To summarize:

  • The chosen location value may be insufficiently precise to identify and isolate two objects in proximity to each other.
  • Location is mutable, it is going to change over time.

So let's contrast location with an address.

An address is immutable as it belongs to a fixed geographic space and has an implied degree of precision (which may or may not be sufficient). Address is a property of a section of real estate. In the extreme and somewhat absurd example of moving a building (think big crane and heavy duty flatbed trailers) to another location, the addresses involved have not changed. The building does not carry its old address with it to a new real estate site, rather the building is given the address of the new real estate site. Whatever is built at the old real estate site receives the old address for its identification.

Part of the challenge here is the linguistic connotations of address and location. Many times they can be used synonymously, but in some cases they absolutely cannot.

  • A house has an address which is also a location that is for most intents and purposes fixed. You could say "the house's location" and most would infer you meant the address.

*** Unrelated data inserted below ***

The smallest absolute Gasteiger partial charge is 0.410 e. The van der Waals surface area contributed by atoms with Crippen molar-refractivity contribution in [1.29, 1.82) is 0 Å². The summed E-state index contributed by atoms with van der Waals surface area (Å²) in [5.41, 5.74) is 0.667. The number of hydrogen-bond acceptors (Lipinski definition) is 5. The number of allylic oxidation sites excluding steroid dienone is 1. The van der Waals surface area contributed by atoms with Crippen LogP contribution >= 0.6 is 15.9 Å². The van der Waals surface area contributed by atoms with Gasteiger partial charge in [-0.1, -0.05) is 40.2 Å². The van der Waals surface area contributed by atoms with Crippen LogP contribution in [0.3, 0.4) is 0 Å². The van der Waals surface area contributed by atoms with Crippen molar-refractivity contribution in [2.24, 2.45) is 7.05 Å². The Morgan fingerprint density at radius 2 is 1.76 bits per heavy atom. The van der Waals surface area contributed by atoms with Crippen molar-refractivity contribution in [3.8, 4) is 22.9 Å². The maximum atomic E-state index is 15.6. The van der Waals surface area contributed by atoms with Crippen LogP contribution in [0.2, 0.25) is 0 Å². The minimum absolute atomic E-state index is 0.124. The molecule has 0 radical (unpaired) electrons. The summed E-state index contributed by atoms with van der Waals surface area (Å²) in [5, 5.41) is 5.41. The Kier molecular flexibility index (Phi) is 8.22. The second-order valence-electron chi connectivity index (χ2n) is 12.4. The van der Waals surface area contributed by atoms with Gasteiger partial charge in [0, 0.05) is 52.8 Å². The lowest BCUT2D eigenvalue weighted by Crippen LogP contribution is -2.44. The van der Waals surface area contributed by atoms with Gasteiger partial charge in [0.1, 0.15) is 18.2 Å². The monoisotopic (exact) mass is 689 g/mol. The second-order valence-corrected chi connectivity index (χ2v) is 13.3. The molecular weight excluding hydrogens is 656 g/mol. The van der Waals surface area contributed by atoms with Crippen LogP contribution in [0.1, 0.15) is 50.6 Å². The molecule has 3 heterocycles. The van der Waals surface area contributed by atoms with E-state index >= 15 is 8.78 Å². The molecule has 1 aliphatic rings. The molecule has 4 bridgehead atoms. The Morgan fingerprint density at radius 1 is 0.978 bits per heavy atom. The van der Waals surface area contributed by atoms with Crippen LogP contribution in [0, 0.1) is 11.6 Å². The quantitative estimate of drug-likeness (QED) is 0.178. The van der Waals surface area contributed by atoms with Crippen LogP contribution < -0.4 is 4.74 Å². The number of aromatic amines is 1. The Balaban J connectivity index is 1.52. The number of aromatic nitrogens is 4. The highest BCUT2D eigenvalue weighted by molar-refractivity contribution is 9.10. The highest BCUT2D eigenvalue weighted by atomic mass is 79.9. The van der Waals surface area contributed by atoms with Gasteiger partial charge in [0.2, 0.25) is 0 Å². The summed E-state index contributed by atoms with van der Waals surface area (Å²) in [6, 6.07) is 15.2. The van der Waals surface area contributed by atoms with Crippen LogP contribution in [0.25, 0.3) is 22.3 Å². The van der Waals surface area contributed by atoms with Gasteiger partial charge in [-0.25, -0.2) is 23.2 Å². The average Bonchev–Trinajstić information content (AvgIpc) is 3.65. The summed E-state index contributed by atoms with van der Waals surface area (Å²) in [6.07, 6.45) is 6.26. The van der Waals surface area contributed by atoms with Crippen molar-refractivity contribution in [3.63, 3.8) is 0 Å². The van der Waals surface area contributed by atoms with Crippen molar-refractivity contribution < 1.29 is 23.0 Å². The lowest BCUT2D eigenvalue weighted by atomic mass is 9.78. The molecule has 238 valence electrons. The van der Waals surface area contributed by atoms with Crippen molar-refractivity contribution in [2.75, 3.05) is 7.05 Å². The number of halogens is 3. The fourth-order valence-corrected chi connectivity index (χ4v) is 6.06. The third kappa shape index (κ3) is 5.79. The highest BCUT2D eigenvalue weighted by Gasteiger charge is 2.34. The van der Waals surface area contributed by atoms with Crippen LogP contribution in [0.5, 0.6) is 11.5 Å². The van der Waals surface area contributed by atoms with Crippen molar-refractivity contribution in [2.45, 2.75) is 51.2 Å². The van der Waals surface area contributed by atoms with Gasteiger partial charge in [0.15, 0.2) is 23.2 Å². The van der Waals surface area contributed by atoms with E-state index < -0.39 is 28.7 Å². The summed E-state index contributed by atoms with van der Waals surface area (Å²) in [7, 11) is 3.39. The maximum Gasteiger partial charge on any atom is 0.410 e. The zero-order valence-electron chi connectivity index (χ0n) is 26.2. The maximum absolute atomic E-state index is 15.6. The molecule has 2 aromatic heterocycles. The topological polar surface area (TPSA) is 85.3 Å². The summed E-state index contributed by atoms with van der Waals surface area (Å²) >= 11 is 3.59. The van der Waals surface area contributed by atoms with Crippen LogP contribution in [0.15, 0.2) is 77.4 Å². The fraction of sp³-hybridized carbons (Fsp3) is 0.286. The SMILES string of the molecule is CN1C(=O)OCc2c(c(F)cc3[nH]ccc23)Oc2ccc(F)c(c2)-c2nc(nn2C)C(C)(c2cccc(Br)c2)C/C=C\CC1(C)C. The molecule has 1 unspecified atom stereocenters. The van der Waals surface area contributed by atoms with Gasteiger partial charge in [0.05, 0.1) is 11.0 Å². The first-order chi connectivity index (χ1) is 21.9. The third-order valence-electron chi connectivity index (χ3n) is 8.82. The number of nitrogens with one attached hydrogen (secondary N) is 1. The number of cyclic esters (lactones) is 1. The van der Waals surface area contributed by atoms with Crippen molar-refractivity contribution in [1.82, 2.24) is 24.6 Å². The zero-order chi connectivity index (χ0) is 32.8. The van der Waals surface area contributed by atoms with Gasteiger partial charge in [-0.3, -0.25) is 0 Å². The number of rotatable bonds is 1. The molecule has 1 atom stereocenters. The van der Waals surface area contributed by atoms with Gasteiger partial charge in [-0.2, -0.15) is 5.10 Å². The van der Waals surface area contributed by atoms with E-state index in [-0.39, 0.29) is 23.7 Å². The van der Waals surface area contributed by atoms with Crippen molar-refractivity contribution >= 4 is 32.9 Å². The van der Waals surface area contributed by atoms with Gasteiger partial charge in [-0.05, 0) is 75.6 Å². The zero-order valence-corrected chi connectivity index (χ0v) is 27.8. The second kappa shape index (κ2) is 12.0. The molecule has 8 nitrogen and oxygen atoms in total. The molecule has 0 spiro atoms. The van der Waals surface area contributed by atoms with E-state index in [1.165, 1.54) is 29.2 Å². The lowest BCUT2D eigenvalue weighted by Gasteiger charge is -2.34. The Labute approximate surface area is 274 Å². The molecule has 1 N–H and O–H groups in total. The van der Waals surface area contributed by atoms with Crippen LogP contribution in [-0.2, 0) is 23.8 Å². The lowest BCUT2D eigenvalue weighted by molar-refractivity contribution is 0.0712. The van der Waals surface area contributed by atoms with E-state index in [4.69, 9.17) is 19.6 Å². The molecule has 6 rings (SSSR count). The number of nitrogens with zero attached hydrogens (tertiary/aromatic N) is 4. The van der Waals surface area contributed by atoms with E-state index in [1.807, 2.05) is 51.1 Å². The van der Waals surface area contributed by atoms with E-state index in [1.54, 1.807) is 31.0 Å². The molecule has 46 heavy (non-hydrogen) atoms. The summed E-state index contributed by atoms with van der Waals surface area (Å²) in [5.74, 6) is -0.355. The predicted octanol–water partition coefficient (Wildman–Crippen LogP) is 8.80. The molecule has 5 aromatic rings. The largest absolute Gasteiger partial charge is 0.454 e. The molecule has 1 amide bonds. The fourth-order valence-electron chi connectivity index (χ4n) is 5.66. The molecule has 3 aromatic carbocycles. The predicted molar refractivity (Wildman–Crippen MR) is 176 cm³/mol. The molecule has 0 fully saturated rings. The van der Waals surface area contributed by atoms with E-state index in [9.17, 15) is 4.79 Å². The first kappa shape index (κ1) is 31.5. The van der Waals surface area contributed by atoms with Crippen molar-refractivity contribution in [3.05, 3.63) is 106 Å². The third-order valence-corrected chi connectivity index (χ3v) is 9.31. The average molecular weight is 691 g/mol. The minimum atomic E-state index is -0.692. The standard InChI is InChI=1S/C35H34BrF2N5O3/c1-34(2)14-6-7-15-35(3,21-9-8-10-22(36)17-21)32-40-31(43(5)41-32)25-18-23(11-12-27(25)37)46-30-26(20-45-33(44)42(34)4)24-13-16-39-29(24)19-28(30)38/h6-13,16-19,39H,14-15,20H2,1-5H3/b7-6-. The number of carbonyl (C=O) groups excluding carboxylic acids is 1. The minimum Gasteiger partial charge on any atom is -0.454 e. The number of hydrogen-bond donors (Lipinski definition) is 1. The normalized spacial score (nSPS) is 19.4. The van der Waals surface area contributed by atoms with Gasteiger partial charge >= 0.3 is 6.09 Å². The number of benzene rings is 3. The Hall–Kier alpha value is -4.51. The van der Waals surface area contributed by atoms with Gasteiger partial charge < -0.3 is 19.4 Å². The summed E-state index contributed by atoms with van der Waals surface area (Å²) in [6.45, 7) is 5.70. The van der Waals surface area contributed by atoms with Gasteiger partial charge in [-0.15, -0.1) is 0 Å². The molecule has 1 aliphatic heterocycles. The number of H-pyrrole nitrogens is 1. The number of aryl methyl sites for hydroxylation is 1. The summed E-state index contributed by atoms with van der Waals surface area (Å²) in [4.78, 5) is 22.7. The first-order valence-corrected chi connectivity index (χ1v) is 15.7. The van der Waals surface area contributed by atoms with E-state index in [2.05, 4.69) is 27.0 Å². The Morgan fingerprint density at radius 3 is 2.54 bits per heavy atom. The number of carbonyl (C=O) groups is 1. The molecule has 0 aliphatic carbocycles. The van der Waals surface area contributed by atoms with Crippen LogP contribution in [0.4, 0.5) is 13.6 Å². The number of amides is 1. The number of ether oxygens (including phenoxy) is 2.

• An mp3 player has a location which may correspond to an address but there is no implication of being fixed or immutable. You can pick up an mp3 player and walk next door thereby change the location and therefore address. You cannot say "the mp3 player's address" as it's just nonsensical due to the implied connotations of the term.

When to use address versus location depends upon the stability of the object you're referring to. A business generally is described as having an address but in reality it's a location since it can and does change. Goods and containers have locations as they are prone to moving around.

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    1.It's true that in the examples you provided locations of shipper,shipping container etc may change, but couldn't we argue that in fact old location was simply replaced by new location? For example, when Shipping company moves its business from location L1 to location L2, we could argue that L1 itself hasn't changed,but was instead replaced with L2? 2. "The chosen location value may be insufficiently precise to identify and isolate two objects in proximity to each other." Couldn't we simply introduce additional attributes that would help distinguish with greater precision different locations?